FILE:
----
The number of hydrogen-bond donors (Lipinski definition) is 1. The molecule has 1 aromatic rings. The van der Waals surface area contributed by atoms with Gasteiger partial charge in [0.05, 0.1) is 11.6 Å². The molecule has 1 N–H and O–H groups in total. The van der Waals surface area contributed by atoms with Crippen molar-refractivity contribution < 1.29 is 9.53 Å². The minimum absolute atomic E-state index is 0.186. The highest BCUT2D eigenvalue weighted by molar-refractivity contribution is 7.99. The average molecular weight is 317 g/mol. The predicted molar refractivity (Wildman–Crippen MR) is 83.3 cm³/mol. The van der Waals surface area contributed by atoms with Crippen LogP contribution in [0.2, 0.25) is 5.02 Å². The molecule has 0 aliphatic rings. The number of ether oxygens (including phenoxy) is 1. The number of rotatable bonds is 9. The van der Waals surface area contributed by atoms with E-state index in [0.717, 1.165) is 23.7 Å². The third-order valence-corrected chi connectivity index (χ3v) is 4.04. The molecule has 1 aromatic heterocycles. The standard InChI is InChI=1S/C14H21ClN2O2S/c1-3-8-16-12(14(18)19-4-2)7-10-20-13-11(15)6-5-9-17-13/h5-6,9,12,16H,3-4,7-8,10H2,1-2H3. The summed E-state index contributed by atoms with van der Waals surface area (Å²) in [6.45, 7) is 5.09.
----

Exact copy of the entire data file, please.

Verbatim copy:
The number of hydrogen-bond donors (Lipinski definition) is 1. The molecule has 1 aromatic rings. The van der Waals surface area contributed by atoms with Gasteiger partial charge in [0.05, 0.1) is 11.6 Å². The molecule has 1 N–H and O–H groups in total. The van der Waals surface area contributed by atoms with Crippen molar-refractivity contribution < 1.29 is 9.53 Å². The minimum absolute atomic E-state index is 0.186. The highest BCUT2D eigenvalue weighted by molar-refractivity contribution is 7.99. The average molecular weight is 317 g/mol. The predicted molar refractivity (Wildman–Crippen MR) is 83.3 cm³/mol. The van der Waals surface area contributed by atoms with Crippen LogP contribution in [0.2, 0.25) is 5.02 Å². The molecule has 0 aliphatic rings. The number of ether oxygens (including phenoxy) is 1. The number of rotatable bonds is 9. The van der Waals surface area contributed by atoms with E-state index in [0.717, 1.165) is 23.7 Å². The third-order valence-corrected chi connectivity index (χ3v) is 4.04. The molecule has 1 aromatic heterocycles. The standard InChI is InChI=1S/C14H21ClN2O2S/c1-3-8-16-12(14(18)19-4-2)7-10-20-13-11(15)6-5-9-17-13/h5-6,9,12,16H,3-4,7-8,10H2,1-2H3. The summed E-state index contributed by atoms with van der Waals surface area (Å²) in [6.45, 7) is 5.09.